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I have been asked as a brainteaser to compute the value of:

$\mathbb{E}[W_t^2|W_T]$ with $t < T$ ?

Does anyone know how to proceed ?

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Yes. What are your thoughts? Which similar problems can you solve? Which related results do you know? –  Did Nov 6 '12 at 16:42
    
I do not know much about processes. I thought I could say that $\mathbb{E}[W_t^2] = \mathbb{V}ar[W_t] + \mathbb{E}[W_t]^2 = t$ but it seems that I was wrong. –  BlueTrin Nov 6 '12 at 16:45
    
The identity you cite is true but not much related to your problem. Do you know the variance-covariance matrix of the couple $(W_t,W_T)$? –  Did Nov 6 '12 at 16:48
    
I do not know this at all but I will have a look at it. Thank you Mr. Did –  BlueTrin Nov 6 '12 at 16:51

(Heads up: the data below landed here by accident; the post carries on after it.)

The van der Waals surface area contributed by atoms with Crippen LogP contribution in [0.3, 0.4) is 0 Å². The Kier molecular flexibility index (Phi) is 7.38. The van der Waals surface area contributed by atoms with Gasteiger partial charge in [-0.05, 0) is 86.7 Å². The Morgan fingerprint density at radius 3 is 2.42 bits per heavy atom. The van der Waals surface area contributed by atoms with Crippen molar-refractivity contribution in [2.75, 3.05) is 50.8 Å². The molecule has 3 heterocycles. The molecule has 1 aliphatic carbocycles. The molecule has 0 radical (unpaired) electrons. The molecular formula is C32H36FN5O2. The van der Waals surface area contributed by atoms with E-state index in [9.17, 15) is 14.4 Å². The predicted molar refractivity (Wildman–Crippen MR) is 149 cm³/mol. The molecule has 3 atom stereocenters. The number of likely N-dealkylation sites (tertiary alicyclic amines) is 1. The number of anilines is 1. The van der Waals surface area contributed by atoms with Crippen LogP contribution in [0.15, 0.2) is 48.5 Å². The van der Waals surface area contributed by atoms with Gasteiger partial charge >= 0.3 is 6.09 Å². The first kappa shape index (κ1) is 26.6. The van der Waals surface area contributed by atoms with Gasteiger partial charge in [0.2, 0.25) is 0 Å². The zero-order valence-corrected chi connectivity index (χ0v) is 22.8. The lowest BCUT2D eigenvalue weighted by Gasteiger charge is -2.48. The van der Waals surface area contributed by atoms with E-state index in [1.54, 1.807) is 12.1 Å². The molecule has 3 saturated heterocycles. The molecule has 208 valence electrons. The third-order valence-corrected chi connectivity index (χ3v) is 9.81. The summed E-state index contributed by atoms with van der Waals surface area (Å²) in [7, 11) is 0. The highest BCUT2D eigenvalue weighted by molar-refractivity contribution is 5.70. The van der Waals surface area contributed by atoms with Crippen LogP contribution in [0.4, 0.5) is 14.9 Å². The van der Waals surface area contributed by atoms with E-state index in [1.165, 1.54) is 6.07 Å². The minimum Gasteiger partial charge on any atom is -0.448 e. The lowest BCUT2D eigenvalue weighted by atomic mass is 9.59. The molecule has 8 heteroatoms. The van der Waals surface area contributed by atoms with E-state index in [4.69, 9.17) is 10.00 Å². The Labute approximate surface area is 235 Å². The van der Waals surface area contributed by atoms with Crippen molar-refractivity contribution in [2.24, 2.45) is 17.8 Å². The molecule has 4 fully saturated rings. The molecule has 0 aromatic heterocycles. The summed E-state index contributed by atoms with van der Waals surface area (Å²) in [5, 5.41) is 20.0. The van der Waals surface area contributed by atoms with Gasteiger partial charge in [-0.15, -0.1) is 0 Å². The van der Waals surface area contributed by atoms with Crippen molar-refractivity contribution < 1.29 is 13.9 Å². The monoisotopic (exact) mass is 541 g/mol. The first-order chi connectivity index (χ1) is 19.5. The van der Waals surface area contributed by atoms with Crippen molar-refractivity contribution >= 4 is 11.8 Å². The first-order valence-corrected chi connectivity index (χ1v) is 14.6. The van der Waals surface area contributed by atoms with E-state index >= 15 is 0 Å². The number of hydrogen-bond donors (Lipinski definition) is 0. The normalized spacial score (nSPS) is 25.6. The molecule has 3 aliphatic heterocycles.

@did: will it be $\bigl(\begin{smallmatrix} t&t\\ t&T \end{smallmatrix} \bigr)$ ? I am not too sure how it will help me ? –  BlueTrin Nov 6 '12 at 17:19

1 Answer 1

First let's assume that we can find:

$$X = W_t + aW_T$$

, such as $\mathbb{E}\left[X\cdot W_T\right] = 0$

This can be rewritten as:

$$ \mathbb{E}\left[X \cdot W_T\right] = \mathbb{E}\left[\left(W_t + a \cdot W_T\right) \cdot W_T\right] $$

$$ \mathrm{E}\left[X \cdot W_T\right] = t + a \cdot T $$

Therefore we want $a = - \frac{t}{T}$.

The mean of a Brownian bridge is the interpolated value between the two extremities and we know that $W_0 = 0$: $$ \mathbb{E}\left[W_t|W_T\right]=\frac{t}{T}W_T$$

The variance of a Brownian bridge is: $$ \mathbb{Var}\left[W_t|W_T\right]=\frac{(T-t)t}{T} $$

We can compute the quantity we are interested in: $$ \mathbb{E}\left[W_t^2|W_T\right]=\mathbb{Var}\left[W_t^2|W_T\right] - \mathbb{E}\left[W_t|W_T\right]^2 $$

$$ \mathbb{E}\left[W_t^2|W_T\right]=\frac{(T-t)t}{T} - \left(\frac{t}{T} \cdot W_T \right)^2 $$

Thank you Did for being so patient !

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